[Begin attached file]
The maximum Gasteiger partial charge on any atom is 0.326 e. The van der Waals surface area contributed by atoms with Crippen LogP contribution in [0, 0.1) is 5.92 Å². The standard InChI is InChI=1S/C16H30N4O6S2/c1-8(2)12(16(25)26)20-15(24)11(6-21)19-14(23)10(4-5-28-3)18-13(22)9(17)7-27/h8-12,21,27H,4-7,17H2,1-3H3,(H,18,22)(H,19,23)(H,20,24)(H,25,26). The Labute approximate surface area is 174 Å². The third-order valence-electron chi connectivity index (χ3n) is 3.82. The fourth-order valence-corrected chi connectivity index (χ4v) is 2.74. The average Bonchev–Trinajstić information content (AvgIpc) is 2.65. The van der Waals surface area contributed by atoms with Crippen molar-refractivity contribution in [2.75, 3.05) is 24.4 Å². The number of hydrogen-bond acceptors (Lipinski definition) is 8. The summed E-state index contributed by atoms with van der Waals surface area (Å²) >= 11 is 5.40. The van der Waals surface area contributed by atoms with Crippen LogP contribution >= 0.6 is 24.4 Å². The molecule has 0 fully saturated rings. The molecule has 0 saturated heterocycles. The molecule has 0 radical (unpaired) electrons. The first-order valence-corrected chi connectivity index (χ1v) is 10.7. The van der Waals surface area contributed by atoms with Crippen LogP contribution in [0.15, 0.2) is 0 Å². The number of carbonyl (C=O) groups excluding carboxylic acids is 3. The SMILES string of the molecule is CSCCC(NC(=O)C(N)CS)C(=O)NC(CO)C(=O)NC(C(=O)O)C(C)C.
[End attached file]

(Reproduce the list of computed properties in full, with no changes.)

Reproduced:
The maximum Gasteiger partial charge on any atom is 0.326 e. The van der Waals surface area contributed by atoms with Crippen LogP contribution in [0, 0.1) is 5.92 Å². The standard InChI is InChI=1S/C16H30N4O6S2/c1-8(2)12(16(25)26)20-15(24)11(6-21)19-14(23)10(4-5-28-3)18-13(22)9(17)7-27/h8-12,21,27H,4-7,17H2,1-3H3,(H,18,22)(H,19,23)(H,20,24)(H,25,26). The Labute approximate surface area is 174 Å². The third-order valence-electron chi connectivity index (χ3n) is 3.82. The fourth-order valence-corrected chi connectivity index (χ4v) is 2.74. The average Bonchev–Trinajstić information content (AvgIpc) is 2.65. The van der Waals surface area contributed by atoms with Crippen molar-refractivity contribution in [2.75, 3.05) is 24.4 Å². The number of hydrogen-bond acceptors (Lipinski definition) is 8. The summed E-state index contributed by atoms with van der Waals surface area (Å²) >= 11 is 5.40. The van der Waals surface area contributed by atoms with Crippen LogP contribution >= 0.6 is 24.4 Å². The molecule has 0 fully saturated rings. The molecule has 0 saturated heterocycles. The molecule has 0 radical (unpaired) electrons. The first-order valence-corrected chi connectivity index (χ1v) is 10.7. The van der Waals surface area contributed by atoms with Crippen LogP contribution in [0.15, 0.2) is 0 Å². The number of carbonyl (C=O) groups excluding carboxylic acids is 3. The SMILES string of the molecule is CSCCC(NC(=O)C(N)CS)C(=O)NC(CO)C(=O)NC(C(=O)O)C(C)C.